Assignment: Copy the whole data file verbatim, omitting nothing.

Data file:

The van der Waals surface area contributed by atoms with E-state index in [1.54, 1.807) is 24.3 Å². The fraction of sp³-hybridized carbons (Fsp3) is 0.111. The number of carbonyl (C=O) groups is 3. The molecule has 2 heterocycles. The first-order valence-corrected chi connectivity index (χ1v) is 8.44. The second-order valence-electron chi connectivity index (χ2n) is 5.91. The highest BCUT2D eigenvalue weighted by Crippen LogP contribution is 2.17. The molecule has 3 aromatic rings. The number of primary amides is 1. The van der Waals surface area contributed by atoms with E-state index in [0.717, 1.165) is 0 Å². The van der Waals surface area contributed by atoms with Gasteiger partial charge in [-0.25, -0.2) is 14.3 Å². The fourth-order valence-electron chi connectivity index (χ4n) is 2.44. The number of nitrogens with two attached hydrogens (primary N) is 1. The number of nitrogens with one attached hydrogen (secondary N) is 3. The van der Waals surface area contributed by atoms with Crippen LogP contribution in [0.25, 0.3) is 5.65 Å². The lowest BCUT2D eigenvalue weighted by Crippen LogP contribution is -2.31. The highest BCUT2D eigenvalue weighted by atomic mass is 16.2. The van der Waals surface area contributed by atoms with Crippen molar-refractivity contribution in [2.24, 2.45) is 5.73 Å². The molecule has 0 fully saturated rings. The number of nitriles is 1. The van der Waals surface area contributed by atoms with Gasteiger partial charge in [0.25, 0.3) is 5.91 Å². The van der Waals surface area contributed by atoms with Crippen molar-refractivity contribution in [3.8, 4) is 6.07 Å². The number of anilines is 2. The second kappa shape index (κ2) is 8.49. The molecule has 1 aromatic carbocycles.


The van der Waals surface area contributed by atoms with E-state index in [1.54, 1.807) is 24.3 Å². The fraction of sp³-hybridized carbons (Fsp3) is 0.111. The number of carbonyl (C=O) groups is 3. The molecule has 2 heterocycles. The first-order valence-corrected chi connectivity index (χ1v) is 8.44. The second-order valence-electron chi connectivity index (χ2n) is 5.91. The highest BCUT2D eigenvalue weighted by Crippen LogP contribution is 2.17. The molecule has 3 aromatic rings. The number of primary amides is 1. The van der Waals surface area contributed by atoms with E-state index in [0.717, 1.165) is 0 Å². The van der Waals surface area contributed by atoms with Gasteiger partial charge in [-0.25, -0.2) is 14.3 Å². The fourth-order valence-electron chi connectivity index (χ4n) is 2.44. The number of nitrogens with two attached hydrogens (primary N) is 1. The number of nitrogens with one attached hydrogen (secondary N) is 3. The van der Waals surface area contributed by atoms with Crippen LogP contribution in [0.25, 0.3) is 5.65 Å². The lowest BCUT2D eigenvalue weighted by Crippen LogP contribution is -2.31. The highest BCUT2D eigenvalue weighted by atomic mass is 16.2. The van der Waals surface area contributed by atoms with Crippen molar-refractivity contribution in [2.24, 2.45) is 5.73 Å². The molecule has 0 fully saturated rings. The number of nitriles is 1. The van der Waals surface area contributed by atoms with Gasteiger partial charge in [0.25, 0.3) is 5.91 Å². The van der Waals surface area contributed by atoms with Crippen molar-refractivity contribution in [3.8, 4) is 6.07 Å². The number of anilines is 2. The second kappa shape index (κ2) is 8.49. The molecule has 1 aromatic carbocycles.